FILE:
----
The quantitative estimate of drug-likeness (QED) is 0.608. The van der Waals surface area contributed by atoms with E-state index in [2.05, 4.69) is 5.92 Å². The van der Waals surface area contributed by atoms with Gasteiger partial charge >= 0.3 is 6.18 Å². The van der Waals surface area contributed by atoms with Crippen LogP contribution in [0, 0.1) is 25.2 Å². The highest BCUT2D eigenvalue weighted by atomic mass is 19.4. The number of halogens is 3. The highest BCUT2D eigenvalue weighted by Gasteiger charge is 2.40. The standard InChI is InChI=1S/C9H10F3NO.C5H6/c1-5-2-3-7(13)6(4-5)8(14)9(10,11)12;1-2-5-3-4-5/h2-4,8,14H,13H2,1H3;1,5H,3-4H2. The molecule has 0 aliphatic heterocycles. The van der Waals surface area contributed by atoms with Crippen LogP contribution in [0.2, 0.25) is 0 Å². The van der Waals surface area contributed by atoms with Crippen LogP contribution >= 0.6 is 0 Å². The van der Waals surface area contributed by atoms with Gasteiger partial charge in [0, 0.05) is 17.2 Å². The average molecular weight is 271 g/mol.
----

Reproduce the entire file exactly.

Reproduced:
The quantitative estimate of drug-likeness (QED) is 0.608. The van der Waals surface area contributed by atoms with E-state index in [2.05, 4.69) is 5.92 Å². The van der Waals surface area contributed by atoms with Gasteiger partial charge >= 0.3 is 6.18 Å². The van der Waals surface area contributed by atoms with Crippen LogP contribution in [0, 0.1) is 25.2 Å². The highest BCUT2D eigenvalue weighted by atomic mass is 19.4. The number of halogens is 3. The highest BCUT2D eigenvalue weighted by Gasteiger charge is 2.40. The standard InChI is InChI=1S/C9H10F3NO.C5H6/c1-5-2-3-7(13)6(4-5)8(14)9(10,11)12;1-2-5-3-4-5/h2-4,8,14H,13H2,1H3;1,5H,3-4H2. The molecule has 0 aliphatic heterocycles. The van der Waals surface area contributed by atoms with Crippen LogP contribution in [0.2, 0.25) is 0 Å². The van der Waals surface area contributed by atoms with Crippen LogP contribution >= 0.6 is 0 Å². The van der Waals surface area contributed by atoms with Gasteiger partial charge in [0, 0.05) is 17.2 Å². The average molecular weight is 271 g/mol.